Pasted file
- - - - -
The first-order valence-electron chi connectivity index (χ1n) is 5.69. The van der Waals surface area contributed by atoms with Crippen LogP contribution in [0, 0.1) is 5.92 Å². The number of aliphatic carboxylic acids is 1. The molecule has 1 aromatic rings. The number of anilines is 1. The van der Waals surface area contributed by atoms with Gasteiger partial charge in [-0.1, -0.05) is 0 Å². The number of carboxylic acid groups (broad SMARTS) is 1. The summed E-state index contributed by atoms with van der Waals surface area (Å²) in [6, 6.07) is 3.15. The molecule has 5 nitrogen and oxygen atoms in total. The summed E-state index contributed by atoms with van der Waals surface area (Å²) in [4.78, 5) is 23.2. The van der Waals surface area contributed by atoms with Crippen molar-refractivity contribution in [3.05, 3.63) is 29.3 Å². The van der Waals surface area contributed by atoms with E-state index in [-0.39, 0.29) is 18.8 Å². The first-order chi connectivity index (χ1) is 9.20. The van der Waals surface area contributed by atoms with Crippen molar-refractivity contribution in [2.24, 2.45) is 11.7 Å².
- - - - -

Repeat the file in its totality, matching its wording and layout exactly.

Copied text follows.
The first-order valence-electron chi connectivity index (χ1n) is 5.69. The van der Waals surface area contributed by atoms with Crippen LogP contribution in [0, 0.1) is 5.92 Å². The number of aliphatic carboxylic acids is 1. The molecule has 1 aromatic rings. The number of anilines is 1. The van der Waals surface area contributed by atoms with Gasteiger partial charge in [-0.1, -0.05) is 0 Å². The number of carboxylic acid groups (broad SMARTS) is 1. The summed E-state index contributed by atoms with van der Waals surface area (Å²) in [6, 6.07) is 3.15. The molecule has 5 nitrogen and oxygen atoms in total. The summed E-state index contributed by atoms with van der Waals surface area (Å²) in [4.78, 5) is 23.2. The van der Waals surface area contributed by atoms with Crippen molar-refractivity contribution in [3.05, 3.63) is 29.3 Å². The van der Waals surface area contributed by atoms with E-state index in [-0.39, 0.29) is 18.8 Å². The first-order chi connectivity index (χ1) is 9.20. The van der Waals surface area contributed by atoms with Crippen molar-refractivity contribution in [2.24, 2.45) is 11.7 Å².